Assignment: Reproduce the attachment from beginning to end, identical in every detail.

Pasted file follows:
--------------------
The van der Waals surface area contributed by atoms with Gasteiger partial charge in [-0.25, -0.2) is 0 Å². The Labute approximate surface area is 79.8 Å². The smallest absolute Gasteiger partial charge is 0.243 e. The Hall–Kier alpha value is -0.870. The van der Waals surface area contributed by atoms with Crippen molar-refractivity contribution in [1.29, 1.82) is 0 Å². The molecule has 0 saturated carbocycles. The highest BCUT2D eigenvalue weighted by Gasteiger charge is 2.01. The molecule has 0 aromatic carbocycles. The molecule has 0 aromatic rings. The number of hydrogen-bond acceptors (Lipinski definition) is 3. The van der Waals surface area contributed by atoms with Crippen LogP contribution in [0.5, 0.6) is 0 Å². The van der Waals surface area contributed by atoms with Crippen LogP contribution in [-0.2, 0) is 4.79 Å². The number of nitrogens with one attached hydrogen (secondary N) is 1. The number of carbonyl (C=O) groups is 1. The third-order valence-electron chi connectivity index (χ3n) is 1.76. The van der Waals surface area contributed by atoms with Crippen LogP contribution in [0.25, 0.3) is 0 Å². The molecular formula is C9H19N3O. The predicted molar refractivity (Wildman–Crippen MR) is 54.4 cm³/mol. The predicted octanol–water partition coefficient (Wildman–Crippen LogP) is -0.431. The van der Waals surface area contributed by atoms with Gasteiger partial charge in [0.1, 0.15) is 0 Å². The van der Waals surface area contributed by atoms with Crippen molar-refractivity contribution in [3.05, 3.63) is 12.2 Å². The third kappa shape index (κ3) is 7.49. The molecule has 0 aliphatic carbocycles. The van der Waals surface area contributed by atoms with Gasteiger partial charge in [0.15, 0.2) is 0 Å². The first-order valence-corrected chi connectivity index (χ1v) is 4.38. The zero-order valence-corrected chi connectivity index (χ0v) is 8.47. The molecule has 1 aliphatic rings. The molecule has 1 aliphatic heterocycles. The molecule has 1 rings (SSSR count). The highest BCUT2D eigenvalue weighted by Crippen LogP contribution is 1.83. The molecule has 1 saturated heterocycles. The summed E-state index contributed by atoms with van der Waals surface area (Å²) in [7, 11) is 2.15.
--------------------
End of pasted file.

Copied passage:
The van der Waals surface area contributed by atoms with Gasteiger partial charge in [-0.25, -0.2) is 0 Å². The Labute approximate surface area is 79.8 Å². The smallest absolute Gasteiger partial charge is 0.243 e. The Hall–Kier alpha value is -0.870. The van der Waals surface area contributed by atoms with Crippen molar-refractivity contribution in [1.29, 1.82) is 0 Å². The molecule has 0 saturated carbocycles. The highest BCUT2D eigenvalue weighted by Gasteiger charge is 2.01. The molecule has 0 aromatic carbocycles. The molecule has 0 aromatic rings. The number of hydrogen-bond acceptors (Lipinski definition) is 3. The van der Waals surface area contributed by atoms with Crippen LogP contribution in [0.5, 0.6) is 0 Å². The van der Waals surface area contributed by atoms with Crippen LogP contribution in [-0.2, 0) is 4.79 Å². The number of nitrogens with one attached hydrogen (secondary N) is 1. The number of carbonyl (C=O) groups is 1. The third-order valence-electron chi connectivity index (χ3n) is 1.76. The van der Waals surface area contributed by atoms with Crippen LogP contribution in [0.25, 0.3) is 0 Å². The molecular formula is C9H19N3O. The predicted molar refractivity (Wildman–Crippen MR) is 54.4 cm³/mol. The predicted octanol–water partition coefficient (Wildman–Crippen LogP) is -0.431. The van der Waals surface area contributed by atoms with Gasteiger partial charge in [0.1, 0.15) is 0 Å². The van der Waals surface area contributed by atoms with Crippen molar-refractivity contribution in [3.05, 3.63) is 12.2 Å². The third kappa shape index (κ3) is 7.49. The molecule has 0 aliphatic carbocycles. The van der Waals surface area contributed by atoms with Gasteiger partial charge in [0.15, 0.2) is 0 Å². The first-order valence-corrected chi connectivity index (χ1v) is 4.38. The zero-order valence-corrected chi connectivity index (χ0v) is 8.47. The molecule has 1 aliphatic rings. The molecule has 1 aliphatic heterocycles. The molecule has 1 rings (SSSR count). The highest BCUT2D eigenvalue weighted by Crippen LogP contribution is 1.83. The molecule has 1 saturated heterocycles. The summed E-state index contributed by atoms with van der Waals surface area (Å²) in [7, 11) is 2.15.